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Consolidation a key concern with Co-op Atlantic's potential exit from food and gas

Industry reacts to Co-op Atlantic's recommendation to sell food and gas business

The Canadian Federation of Independent Grocers (CFIG) will seek to make the trend of consolidation in the grocery industry–most recently seen in the plan by Co-op Atlantic to sell its grocery and gas business to Sobeys–an election issue.

Retail consolidation “is having an impact right across the country and that’s what we’re trying to stress to people,” says Gary Sands, CFIG’s vice-president of public policy.

Last week, the board of directors of Co-op Atlantic recommended its member- owners ratify a plan to sell the co-op’s entire portfolio of 173 food and gas stores to Sobeys. Members have until May 12 to vote.

Retail consultant Peter Chapman of GPS Business Solutions in Bedford, Nova Scotia says the proposed Co-op Atlantic-Sobeys deal comes as no surprise, as the co-op was struggling to achieve economies of scale given its mix of a few traditional-sized grocery stores and many convenience stores.

Chapman says Sobeys-owned food distributor TRA Atlantic will likely handle distribution for the smaller stores “and they could probably do it more efficiently than co-op ever could.”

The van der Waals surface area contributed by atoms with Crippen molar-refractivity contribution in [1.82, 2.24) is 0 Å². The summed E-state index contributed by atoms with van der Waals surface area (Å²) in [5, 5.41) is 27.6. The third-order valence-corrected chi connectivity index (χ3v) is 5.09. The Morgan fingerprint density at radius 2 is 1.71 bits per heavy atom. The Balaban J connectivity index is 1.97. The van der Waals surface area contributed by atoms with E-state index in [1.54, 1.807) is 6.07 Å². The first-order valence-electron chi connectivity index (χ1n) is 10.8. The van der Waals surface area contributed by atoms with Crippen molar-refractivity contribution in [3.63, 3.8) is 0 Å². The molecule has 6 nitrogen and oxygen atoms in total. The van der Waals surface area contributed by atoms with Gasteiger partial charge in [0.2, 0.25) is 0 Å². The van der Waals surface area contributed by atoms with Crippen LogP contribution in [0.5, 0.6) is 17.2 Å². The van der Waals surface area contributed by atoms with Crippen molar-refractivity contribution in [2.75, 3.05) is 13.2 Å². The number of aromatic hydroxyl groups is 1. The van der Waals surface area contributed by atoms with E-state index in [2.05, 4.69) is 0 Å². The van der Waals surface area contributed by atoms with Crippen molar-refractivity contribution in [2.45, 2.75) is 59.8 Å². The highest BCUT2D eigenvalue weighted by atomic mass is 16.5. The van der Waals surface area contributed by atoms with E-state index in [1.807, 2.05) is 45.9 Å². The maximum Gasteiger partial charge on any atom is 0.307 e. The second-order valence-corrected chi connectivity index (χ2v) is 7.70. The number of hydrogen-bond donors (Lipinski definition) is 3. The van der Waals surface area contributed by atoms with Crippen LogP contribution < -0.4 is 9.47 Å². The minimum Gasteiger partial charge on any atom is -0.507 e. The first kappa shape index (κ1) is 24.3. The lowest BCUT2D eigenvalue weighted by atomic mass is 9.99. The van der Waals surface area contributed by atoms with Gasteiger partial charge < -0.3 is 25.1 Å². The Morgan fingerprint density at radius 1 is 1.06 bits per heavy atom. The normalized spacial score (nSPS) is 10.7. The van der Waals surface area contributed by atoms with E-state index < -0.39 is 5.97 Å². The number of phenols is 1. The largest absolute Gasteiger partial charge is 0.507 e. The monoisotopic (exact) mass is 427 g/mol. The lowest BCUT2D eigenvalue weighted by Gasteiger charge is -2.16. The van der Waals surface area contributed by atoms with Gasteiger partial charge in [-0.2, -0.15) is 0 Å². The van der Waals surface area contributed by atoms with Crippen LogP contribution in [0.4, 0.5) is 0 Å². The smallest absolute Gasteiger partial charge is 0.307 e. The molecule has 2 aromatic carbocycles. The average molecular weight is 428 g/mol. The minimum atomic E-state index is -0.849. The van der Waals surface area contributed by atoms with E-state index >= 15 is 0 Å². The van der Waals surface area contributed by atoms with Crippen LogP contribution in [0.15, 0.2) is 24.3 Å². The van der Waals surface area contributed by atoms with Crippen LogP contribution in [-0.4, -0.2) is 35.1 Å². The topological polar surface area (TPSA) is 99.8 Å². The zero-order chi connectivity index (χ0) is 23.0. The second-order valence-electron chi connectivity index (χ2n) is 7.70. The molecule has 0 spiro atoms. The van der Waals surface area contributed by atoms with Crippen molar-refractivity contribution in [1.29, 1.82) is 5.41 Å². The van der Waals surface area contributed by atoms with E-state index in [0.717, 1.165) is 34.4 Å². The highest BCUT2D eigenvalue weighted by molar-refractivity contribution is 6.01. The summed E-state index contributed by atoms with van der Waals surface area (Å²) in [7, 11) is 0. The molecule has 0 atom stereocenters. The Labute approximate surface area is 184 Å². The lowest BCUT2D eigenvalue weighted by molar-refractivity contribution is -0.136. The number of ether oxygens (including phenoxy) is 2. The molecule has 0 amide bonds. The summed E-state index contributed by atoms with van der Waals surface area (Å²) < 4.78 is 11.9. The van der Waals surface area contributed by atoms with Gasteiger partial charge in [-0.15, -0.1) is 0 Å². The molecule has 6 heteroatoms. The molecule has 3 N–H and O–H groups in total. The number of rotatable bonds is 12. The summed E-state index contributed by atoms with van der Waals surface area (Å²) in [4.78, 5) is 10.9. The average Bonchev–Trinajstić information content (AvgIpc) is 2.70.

He says co-op currently has an estimated 4 to 6% share of sales in the grocery market in the Atlantic provinces, “but it’s tough because it’s spread over a lot of stores over a lot of geography.”

Paul King, general manager of the Tignish Co-op in Tignish, P.E.I., reassured members in a post on his store’s Facebook page that “Tignish Co-op is owned by its membership and not Co-op Atlantic” and that their share capital and investment in the co-op will not be affected by the deal.

“We will have a new supplier in food and gas, so our peanut butter will come from another wholesaler. Our Co-op name and logo will not change; we will not become a Sobeys. We are Co-op, we are Tignish Co-op,” reads the post.

Meanwhile, a report by research firm IGD Retail Analysis says the proposed Co-op Atlantic-Sobeys deal “demonstrates the continued appetite among the major retailers to continue adding scale to their operations.”

Although the trend should continue in Canada, limited opportunities remain for large-scale deals. Future deals will likely focus on such growth sectors as the ethnic market and drugstores, the report says.

Sands says the Federation will be communicating with members of parliament and all candidates in the upcoming federal election about the impact that consolidation has on independent grocers, the farm sector and on the supply chain.

The CFIG has already discussed the issue with the Minister of Industry, Competition Bureau and the Liberals and NDP.

Sands says Canada should follow the Australia and U.K. route and develop codes of conduct that provide guidelines on retail consolidation in a marketplace with fewer players. Like the recent code of conduct developed for the credit card industry, it would allow for fair and transparent practices.

While there has not been much scrutiny over the grocery industry for many years, “there is starting to be recognition that we might have a problem,” Sands says.

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